HomeCommunity ConnectionsOWLL Takes Flight at Southern for Lifelong Learning

OWLL Takes Flight at Southern for Lifelong Learning

The job market is changing, and changing rapidly. Some industries are unrecognizable from decades ago. In fact, job skill requirements have transformed almost 25 percent in the past decade and are projected to transform almost 50 percent by 2027. Three-quarters of employers worldwide have a hard time finding qualified workers, a study by staffing agency Manpower Group found. Yet two in five Americans see themselves as underemployed, with untapped talents and knowledge.

Aiming to correct that disconnect on a local level is Amy Feest, the new senior director of Southern’s Office of Workforce and Lifelong Learning, nicknamed OWLL, after the university’s avian mascot. To make OWLL accessible to all, Feest has created a centralized, easy-to-use website for all professional development and continuing education programs at Southern. The site spotlights credit-level undergraduate and graduate certificate programs as well as non-credit training, professional development, and workforce credentialing in fields including STEM (science, technology, engineering, math), health and human services, business and leadership, education and humanities, arts, and social and behavioral sciences.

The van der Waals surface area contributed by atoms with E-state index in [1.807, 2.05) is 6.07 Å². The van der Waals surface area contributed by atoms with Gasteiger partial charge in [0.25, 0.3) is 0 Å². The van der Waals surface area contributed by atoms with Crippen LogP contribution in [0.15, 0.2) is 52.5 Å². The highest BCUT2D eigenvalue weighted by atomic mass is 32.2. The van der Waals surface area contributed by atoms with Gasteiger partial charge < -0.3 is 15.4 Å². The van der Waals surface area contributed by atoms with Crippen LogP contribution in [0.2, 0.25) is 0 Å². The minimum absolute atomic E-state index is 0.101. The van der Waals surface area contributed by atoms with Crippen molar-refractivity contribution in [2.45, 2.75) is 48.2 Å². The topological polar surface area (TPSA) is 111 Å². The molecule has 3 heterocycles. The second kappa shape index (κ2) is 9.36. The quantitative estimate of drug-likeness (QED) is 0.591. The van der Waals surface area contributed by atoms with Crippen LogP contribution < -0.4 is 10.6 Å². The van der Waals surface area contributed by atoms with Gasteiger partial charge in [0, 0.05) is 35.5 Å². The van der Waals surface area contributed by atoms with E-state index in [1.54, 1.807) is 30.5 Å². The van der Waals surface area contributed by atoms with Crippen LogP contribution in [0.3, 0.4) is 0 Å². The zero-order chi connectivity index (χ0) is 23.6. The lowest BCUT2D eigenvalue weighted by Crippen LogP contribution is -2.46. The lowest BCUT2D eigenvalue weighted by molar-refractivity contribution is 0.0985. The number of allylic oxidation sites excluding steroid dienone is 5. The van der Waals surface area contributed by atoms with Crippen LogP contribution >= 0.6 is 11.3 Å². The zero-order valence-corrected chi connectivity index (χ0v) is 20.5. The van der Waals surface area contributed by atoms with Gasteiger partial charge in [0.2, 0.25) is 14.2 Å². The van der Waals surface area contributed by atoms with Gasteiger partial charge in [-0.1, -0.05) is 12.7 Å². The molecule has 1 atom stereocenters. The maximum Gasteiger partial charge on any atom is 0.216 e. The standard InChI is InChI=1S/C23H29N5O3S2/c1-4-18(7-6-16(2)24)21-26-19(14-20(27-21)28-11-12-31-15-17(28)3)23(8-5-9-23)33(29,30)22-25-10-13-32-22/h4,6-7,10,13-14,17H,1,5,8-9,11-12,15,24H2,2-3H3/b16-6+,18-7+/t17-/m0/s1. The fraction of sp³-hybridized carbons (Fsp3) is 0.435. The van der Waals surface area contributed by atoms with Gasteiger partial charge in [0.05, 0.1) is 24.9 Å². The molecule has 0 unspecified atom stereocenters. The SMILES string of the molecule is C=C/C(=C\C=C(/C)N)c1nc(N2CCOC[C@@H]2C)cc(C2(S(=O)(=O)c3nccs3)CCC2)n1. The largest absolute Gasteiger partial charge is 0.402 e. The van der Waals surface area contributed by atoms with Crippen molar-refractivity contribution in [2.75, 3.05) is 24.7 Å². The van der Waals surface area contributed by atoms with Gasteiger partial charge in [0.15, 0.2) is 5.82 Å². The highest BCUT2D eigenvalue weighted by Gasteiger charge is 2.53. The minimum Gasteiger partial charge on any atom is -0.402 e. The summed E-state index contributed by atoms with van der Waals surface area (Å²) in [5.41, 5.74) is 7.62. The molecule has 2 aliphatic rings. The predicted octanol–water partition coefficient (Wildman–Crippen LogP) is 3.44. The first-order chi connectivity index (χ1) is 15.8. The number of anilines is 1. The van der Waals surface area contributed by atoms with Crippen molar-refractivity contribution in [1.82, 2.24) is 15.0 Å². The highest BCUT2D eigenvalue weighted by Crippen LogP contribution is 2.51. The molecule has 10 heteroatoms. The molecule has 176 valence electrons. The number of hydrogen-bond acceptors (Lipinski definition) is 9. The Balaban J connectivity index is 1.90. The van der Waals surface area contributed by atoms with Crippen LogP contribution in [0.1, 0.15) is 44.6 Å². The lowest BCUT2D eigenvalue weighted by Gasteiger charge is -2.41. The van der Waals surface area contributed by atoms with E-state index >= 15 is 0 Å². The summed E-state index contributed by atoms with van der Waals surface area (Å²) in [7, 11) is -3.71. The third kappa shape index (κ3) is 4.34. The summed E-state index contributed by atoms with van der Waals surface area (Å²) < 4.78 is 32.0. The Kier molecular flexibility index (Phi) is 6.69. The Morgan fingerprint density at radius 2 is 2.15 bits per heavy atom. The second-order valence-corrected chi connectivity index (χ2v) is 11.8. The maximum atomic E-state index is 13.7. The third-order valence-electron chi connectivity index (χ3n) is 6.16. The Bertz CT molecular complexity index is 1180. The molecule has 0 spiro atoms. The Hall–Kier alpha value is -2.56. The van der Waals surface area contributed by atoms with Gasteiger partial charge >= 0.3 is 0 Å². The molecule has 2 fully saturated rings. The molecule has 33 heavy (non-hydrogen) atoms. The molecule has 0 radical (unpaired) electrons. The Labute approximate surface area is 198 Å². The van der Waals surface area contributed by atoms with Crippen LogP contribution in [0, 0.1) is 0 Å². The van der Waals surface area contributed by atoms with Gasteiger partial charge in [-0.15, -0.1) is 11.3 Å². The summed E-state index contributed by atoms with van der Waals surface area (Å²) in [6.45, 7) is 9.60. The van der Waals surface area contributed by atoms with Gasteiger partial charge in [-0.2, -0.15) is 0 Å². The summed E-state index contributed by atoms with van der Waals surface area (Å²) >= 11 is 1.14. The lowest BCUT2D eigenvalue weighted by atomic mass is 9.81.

“I want to create a one-stop shop at Southern for anyone in our community who wants to upskill and reskill, obtaining workforce skills without necessarily pursuing a full degree,” says Feest. “We can become a workforce hub for Greater New Haven and beyond, with learning opportunities for anyone looking to attain a new career or advance in a current career.”

For example, the Drone Academy is a cutting-edge, hands-on training program on how to use the unmanned aerial vehicles now popular in industries from farming and real estate surveying to police and fire search and rescue. The non-credit certificate program has five modules, and learners in the academy are taught to fly a drone safely, how to become FAA-certified, and how to use software to take aerial photographs and videos to create landscape mapping and 3D modeling. OWLL lists the program under both STEM and humanities since drones have so many workforce applications.

In this program, students are actually drone pilots and need to follow all the rules of FAA airspace, Feest says, adding, “You could do a lot of damage if you go to the wrong place, or get too close to an airplane, airfield, or submarine base.”

Another cutting-edge program being offered is the Cybersecurity Maturity Model Certification. “CMMC is very specific training for defense industry subcontractors,” Feest says of the five-week non-credit training. “The federal government has a new rule requiring that subcontractors working with the Department of Defense be held to a higher level of cybersecurity scrutiny, especially in light of the unprecedented number of cyber-attacks that business and industry are experiencing.”